La Rochefoulcauld, Inner Court, by Thierry de Villepin [CC-BY-SA-3.0 (http://creativecommons.org/licenses/by-sa/3.0)]

La Rochefoulcauld, Inner Court, by Thierry de Villepin [CC-BY-SA-3.0 (http://creativecommons.org/licenses/by-sa/3.0)%5D

An aphorism is a short, pithy statement of an evident truth concerned with life or nature. The word was first used by Hippocrates in 400 BCE in his collection that started with the words: “Life is short and Art long; the crisis fleeting…”

Everyone who thinks they’ve heard that before doesn’t need to be convinced of the usefulness of aphorisms: they stick in your mind, even though they are often remembered incorrectly or misappropriated. Such a short statement easily gets misinterpreted, of course, but I like to think that is part of its charm. I first encountered La Rochefoucauld’s collection because Nietzsche apparently read them, when he was in Sorrento working on Human, All Too Human in the company of Paul Rée. Nietzsche remarked that writing aphorisms in German is almost impossible, because one always ends up with a cumbersome load of auxiliary verbs at the end of an otherwise terse sentence. He also wondered if a person who had never tried to write one could appreciate the work involved.

“…for even the subtlest mind is not capable of properly appreciating the art of polishing maxims if he has not himself been brought up for it and competed at it … Hence, the present-day readers of maxims get a relatively paltry satisfaction from them, hardly any pleasure in tasting them, so that they respond to them just like people generally do in looking at cameos: they praise them because they cannot love them, and are quick to admire and even quicker to run away.”

Nietzsche, Human, All Too Human, I: 35 SUP 1995

Cameo, by Bellezzedinapoli [CC-BY-SA-3.0 (http://creativecommons.org/licenses/by-sa/3.0)]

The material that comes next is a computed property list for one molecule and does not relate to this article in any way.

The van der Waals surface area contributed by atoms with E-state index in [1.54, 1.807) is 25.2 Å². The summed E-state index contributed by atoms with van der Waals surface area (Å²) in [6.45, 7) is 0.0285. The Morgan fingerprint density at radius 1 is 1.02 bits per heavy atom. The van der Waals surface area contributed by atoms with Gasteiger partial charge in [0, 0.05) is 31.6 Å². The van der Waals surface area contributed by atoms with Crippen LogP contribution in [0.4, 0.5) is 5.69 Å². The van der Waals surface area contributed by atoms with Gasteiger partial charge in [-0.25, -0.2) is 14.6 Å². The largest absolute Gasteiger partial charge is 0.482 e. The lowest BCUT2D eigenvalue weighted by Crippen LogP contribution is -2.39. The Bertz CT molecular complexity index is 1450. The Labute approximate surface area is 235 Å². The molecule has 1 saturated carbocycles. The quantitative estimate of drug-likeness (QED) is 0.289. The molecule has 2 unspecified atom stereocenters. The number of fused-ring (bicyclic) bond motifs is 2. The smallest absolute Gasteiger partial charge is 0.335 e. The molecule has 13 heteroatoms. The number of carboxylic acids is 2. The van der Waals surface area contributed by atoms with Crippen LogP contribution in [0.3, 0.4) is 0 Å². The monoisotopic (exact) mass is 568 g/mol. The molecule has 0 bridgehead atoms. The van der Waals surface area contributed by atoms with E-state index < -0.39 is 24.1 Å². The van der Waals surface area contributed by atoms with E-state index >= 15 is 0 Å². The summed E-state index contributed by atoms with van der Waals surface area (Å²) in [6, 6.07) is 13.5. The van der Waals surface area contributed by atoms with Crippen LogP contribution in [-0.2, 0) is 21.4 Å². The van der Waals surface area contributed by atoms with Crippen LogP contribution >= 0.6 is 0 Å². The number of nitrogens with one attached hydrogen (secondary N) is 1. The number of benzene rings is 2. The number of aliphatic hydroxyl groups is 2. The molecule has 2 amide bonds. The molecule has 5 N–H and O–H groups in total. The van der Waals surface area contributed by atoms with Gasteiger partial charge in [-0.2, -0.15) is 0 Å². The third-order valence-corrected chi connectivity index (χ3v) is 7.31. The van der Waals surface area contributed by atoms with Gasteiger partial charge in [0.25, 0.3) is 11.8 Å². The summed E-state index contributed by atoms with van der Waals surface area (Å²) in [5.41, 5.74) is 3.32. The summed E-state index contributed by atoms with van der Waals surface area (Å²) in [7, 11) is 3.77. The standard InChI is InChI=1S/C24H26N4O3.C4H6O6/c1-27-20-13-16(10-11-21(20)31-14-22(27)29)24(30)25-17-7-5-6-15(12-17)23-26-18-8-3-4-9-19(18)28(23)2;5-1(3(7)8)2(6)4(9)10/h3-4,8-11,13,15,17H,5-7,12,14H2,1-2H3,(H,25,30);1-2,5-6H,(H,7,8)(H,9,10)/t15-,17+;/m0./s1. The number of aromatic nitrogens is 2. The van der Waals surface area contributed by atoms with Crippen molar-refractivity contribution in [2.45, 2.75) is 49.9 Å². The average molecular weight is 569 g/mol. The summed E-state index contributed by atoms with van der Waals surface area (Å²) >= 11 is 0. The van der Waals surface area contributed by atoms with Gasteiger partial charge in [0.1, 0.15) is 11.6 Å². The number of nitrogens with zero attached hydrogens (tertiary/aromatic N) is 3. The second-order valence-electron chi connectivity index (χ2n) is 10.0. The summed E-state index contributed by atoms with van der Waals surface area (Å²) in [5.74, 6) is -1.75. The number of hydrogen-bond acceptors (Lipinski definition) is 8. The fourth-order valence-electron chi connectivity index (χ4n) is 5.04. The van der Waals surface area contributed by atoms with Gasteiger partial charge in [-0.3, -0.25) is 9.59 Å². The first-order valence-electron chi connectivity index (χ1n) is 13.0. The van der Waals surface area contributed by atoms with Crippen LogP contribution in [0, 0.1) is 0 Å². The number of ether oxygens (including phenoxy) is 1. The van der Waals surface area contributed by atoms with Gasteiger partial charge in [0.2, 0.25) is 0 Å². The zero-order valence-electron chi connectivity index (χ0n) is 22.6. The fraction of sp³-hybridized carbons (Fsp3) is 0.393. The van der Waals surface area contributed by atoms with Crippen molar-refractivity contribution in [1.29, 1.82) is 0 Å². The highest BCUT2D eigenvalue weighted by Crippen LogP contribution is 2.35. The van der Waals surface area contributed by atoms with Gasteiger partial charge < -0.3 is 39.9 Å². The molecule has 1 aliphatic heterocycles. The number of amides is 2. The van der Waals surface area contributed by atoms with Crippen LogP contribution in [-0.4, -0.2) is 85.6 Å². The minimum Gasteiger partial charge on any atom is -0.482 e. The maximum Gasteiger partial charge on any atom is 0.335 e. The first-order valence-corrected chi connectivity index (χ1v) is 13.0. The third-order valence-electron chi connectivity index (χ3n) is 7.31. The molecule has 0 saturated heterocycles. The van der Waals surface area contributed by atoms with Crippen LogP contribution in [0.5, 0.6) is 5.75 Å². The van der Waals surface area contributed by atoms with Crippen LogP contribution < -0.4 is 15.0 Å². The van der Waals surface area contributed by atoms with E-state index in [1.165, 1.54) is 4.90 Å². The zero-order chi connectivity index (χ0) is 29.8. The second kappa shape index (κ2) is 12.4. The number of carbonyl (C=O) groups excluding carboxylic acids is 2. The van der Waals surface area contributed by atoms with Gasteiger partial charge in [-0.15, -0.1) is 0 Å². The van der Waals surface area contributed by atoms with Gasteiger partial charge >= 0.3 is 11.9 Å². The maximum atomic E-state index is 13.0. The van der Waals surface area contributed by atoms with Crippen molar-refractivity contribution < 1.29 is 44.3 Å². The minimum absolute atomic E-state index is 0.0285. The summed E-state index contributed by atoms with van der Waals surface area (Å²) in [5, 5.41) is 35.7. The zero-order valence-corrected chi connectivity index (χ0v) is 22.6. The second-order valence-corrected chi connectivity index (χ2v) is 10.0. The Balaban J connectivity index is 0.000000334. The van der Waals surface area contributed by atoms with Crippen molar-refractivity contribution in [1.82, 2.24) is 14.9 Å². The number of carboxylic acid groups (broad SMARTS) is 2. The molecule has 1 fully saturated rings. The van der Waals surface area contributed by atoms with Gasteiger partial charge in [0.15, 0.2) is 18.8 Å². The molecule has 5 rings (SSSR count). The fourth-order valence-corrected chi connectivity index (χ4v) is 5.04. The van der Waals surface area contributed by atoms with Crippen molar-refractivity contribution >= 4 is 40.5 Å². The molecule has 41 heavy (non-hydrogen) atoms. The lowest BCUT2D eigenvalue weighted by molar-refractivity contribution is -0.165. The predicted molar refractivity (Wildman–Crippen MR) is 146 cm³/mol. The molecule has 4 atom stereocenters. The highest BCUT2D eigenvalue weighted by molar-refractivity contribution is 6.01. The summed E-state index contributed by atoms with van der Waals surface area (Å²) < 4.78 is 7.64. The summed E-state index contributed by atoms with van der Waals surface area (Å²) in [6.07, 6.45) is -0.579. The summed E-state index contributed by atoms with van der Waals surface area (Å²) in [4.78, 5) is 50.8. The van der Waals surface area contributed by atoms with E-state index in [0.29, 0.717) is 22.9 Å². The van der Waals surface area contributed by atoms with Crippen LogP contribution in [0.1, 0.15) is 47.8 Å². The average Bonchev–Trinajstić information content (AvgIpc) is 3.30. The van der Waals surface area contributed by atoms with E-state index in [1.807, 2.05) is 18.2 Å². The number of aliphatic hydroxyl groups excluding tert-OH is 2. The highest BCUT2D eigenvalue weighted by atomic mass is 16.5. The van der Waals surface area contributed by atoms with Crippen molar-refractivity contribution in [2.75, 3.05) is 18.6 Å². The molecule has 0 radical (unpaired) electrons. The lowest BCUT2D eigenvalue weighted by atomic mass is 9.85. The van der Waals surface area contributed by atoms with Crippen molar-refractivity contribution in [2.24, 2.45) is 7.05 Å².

Cameo, by Bellezzedinapoli [CC-BY-SA-3.0 (http://creativecommons.org/licenses/by-sa/3.0)%5D

On a French website, I read how La Rochefoucauld used the second half of his life to write about his experiences in the first half. And most of those were disappointing. He was married at fifteen and joined the army a year later. He fought in the aristocratic uprisings of his time and got seriously wounded, once by a bullet in the head. These experiences and his being a French nobleman made him a pessimist in a detached, elitist way.

“We are never so happy or so unhappy as we suppose.”

In the introduction to his “Reflections; or Sentences and Moral Maxims” he makes such an effort to describe his own face to his readers that I wasn’t surprised to find quite a few thoughts on vanity and  amour-propre. He writes that self-love is the greatest of flatterers and that “Whatever discoveries have been made in the region of self-love, there remain many unexplored territories there.” This inspired the translator to say that La Rochefoucauld wished to find a motive for all our actions in pride, vanity and egotism.

La Rochefoucauld, salon, by Thierry de Villepin [CC-BY-SA-3.0 (http://creativecommons.org/licenses/by-sa/3.0)]

La Rochefoucauld, salon, by Thierry de Villepin [CC-BY-SA-3.0 (http://creativecommons.org/licenses/by-sa/3.0)%5D

La Rochefoucauld certainly identifies these as our driving forces, rather than nobility, morality and love:

“If there is a pure love, exempt from the mixture of our other passions, it is that which is concealed at the bottom of the heart and of which even ourselves are ignorant.”

Nietzsche writes about the pros and cons of these psychological observations and decides they are necessary, not from a need for witty coquettishness, but because they tell us how we are human. A good aphorism looks us in the eye and tells us an uncomfortable truth, which was certainly Nietzsche’s intention. To end on a suitably pessimist note:

“We have all sufficient strength to support the misfortunes of others.”

La Rochefoucauld